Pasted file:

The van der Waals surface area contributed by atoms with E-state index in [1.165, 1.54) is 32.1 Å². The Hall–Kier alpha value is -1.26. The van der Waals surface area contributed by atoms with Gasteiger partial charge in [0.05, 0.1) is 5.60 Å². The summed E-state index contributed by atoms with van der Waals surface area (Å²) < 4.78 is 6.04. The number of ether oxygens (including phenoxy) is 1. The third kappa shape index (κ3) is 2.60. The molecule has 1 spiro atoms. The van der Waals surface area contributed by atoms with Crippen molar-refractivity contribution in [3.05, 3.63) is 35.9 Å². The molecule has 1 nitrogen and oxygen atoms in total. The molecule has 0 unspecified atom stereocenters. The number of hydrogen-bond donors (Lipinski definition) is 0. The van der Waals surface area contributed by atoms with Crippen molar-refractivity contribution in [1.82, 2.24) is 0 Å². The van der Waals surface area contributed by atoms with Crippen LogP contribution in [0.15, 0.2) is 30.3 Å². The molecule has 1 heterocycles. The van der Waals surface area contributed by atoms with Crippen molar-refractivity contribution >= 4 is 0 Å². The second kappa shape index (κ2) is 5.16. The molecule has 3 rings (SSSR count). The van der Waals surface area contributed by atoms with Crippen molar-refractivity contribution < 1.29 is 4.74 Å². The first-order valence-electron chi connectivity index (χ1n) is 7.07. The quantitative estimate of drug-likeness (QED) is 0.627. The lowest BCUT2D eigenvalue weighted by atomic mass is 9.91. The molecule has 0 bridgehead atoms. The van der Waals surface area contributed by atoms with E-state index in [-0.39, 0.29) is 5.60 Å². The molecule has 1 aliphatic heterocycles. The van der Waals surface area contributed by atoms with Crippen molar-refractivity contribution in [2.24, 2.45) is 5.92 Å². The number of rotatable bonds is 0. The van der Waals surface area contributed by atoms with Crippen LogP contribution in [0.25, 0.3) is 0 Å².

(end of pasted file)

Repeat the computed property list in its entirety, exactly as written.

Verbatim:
The van der Waals surface area contributed by atoms with E-state index in [1.165, 1.54) is 32.1 Å². The Hall–Kier alpha value is -1.26. The van der Waals surface area contributed by atoms with Gasteiger partial charge in [0.05, 0.1) is 5.60 Å². The summed E-state index contributed by atoms with van der Waals surface area (Å²) < 4.78 is 6.04. The number of ether oxygens (including phenoxy) is 1. The third kappa shape index (κ3) is 2.60. The molecule has 1 spiro atoms. The van der Waals surface area contributed by atoms with Crippen molar-refractivity contribution in [3.05, 3.63) is 35.9 Å². The molecule has 1 nitrogen and oxygen atoms in total. The molecule has 0 unspecified atom stereocenters. The number of hydrogen-bond donors (Lipinski definition) is 0. The van der Waals surface area contributed by atoms with Crippen molar-refractivity contribution in [1.82, 2.24) is 0 Å². The van der Waals surface area contributed by atoms with Crippen LogP contribution in [0.15, 0.2) is 30.3 Å². The molecule has 1 heterocycles. The van der Waals surface area contributed by atoms with Crippen molar-refractivity contribution >= 4 is 0 Å². The second kappa shape index (κ2) is 5.16. The molecule has 3 rings (SSSR count). The van der Waals surface area contributed by atoms with Crippen molar-refractivity contribution < 1.29 is 4.74 Å². The first-order valence-electron chi connectivity index (χ1n) is 7.07. The quantitative estimate of drug-likeness (QED) is 0.627. The lowest BCUT2D eigenvalue weighted by atomic mass is 9.91. The molecule has 0 bridgehead atoms. The van der Waals surface area contributed by atoms with E-state index in [-0.39, 0.29) is 5.60 Å². The molecule has 1 aliphatic heterocycles. The van der Waals surface area contributed by atoms with Crippen molar-refractivity contribution in [2.24, 2.45) is 5.92 Å². The number of rotatable bonds is 0. The van der Waals surface area contributed by atoms with Crippen LogP contribution in [0.25, 0.3) is 0 Å².